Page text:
In September 2018, Nature Needs More Ltd and For the Love of Wildlife Ltd wrote to the Acting CITES Secretary-General outlining why we felt that the modernisation of the CITES permit and trade monitoring system was long overdue. This letter, published in the September 2018 blog Ensuring CITES is Relevant and Effective requests that the reverse listing system (first proposed by the Australian Government in 1981 at CoP3) is revisited. At the time it wasn’t adopted because, at 700, there were considered too few species listed; it is now 36,000. So the CITES system was left to expand and to grow unrestrained, to the point where there are too many species, not enough control and too few resources. Everything the 1981 Australian submission warned would happen has happened and signatories, corporate conservation and the CITES Secretariat have stood by watching and not taken action.

In speaking to some CITES delegates, they indicated that given there is now 36,000 endangered species listed for trade restrictions moving to a reverse listing system would be hard. As we reminded them, they didn’t want to do it in 1981, when there were only 700, because they said there were too few species, now they were saying it would be difficult to do because, at 36,000 species it would be hard because there are so many – they can’t have it both ways! In their defense this was begrudgingly acknowledged.

In addition to the reverse listing, we suggested an industry levy to resource the system, asking the question: How can the global, legal trade in endangered species, valued in a 2012 UK Parliamentary Report to be US$320 Billion annually be monitored with core funding of just US$6 Million annually. No wonder that CITES is in effect the same, stand-alone, paper-based system of the 1970s, which still doesn’t integrate with customs systems to ensure transparency and trackability.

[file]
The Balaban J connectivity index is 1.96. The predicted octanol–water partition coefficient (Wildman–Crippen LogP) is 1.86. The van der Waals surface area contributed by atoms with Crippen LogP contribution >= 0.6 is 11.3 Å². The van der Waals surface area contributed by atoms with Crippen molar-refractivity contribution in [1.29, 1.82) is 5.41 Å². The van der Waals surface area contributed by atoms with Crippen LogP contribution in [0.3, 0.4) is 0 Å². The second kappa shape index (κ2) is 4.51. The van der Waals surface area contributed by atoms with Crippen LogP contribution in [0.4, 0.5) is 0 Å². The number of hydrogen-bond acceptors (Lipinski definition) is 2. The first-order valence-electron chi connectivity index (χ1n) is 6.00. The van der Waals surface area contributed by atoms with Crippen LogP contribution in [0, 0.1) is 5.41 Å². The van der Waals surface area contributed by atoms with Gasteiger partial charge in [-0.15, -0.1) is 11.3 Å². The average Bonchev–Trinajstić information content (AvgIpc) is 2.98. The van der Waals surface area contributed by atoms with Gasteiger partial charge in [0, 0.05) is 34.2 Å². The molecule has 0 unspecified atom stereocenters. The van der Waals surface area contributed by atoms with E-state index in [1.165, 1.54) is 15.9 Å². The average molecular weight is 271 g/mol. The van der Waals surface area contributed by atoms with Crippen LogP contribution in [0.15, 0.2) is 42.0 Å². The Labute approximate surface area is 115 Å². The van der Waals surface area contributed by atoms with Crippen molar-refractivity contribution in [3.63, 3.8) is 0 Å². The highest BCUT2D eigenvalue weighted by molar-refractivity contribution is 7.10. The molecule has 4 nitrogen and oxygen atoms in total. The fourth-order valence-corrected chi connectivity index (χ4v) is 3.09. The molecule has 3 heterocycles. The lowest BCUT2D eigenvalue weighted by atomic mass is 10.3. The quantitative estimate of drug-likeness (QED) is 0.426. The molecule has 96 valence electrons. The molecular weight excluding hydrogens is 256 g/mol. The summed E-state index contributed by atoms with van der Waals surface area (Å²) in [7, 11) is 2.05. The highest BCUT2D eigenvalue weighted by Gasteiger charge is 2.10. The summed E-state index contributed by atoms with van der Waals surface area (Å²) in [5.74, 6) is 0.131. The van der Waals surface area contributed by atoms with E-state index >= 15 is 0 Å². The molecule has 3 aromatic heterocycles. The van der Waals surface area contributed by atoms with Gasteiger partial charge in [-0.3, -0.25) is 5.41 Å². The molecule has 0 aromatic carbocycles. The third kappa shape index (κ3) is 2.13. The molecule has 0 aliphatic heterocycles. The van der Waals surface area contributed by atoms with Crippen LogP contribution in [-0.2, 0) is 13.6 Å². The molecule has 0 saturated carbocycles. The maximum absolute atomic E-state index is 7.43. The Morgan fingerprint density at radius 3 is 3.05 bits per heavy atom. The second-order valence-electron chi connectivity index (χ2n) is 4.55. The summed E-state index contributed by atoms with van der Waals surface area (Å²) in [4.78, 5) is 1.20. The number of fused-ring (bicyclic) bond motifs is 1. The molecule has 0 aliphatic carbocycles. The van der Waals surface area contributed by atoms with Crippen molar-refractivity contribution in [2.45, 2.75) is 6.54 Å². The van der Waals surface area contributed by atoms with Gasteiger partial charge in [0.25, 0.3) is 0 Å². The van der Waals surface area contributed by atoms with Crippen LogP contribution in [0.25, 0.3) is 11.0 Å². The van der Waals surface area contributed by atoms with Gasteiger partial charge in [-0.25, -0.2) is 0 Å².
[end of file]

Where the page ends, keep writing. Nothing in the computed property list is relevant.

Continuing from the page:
Throughout 2019, Nature Needs More and For the Love of Wildlife have introduced our proposal for modernising CITES to over 25 of the convention’s signatories. Initially this meant approaching Ambassadors, based in Canberra, about our work with the request that they forward documentation to their respective Foreign and Environment Ministers; just one meeting is shown, being a presentation to Ambassadors from 12 Latin American countries, which was kindly hosted by H.E Ms Connie Taracena, Ambassador of Guatemala.

Obviously, given timing and funding we were not able to travel for face-to-face meeting, but we made the decision in May to travel to Europe for meetings. A whirlwind 12-day, 8-country tour enabled us to speak directly with Ministers, MPs and trade representative and CITES delegates, including at the European Commission. As a result, our work has now been distributed to signatory governments in Asia, Oceania, Latin America, Africa and Europe.

We have proposed 3 steps to modernising CITES:

Step 1: A global roll-out of an electronic permit system to all 183 parties. Such a system is available (called eCITES/aCITES, created by UNCTAD) free of charge; this has been discussed for nearly a decade. The global cost of implementation is less than US$40 Million due to equipment, training and integration with customs.

In a recent meeting with a CITES official in Switzerland, he said to us – the electronic permitting system would help, we need a Bill Gates or another foundation to cover the cost of rolling out the system”. But CITES is quick to remind us that it is a trade convention and not a conservation convention. So why should the cost of trade be paid for by philanthropy? The businesses profiting from the trade should be asked to cover this cost of trade. A trade can’t be classed as sustainable if it has to get the support of philanthropists to cover the most basic costs of the trade!

It is precisely because business should cover the cost of trade that Nature Needs More has launched the ‘I Am A Cathedral’ Campaign asking Kering, LVMH, L’Oréal and other luxury brands, all companies that use CITES listed species in their products, to cover the US$40 Million to implementing electronic permitting, that enables traceability of shipments and real-time reporting. Can these companies afford it?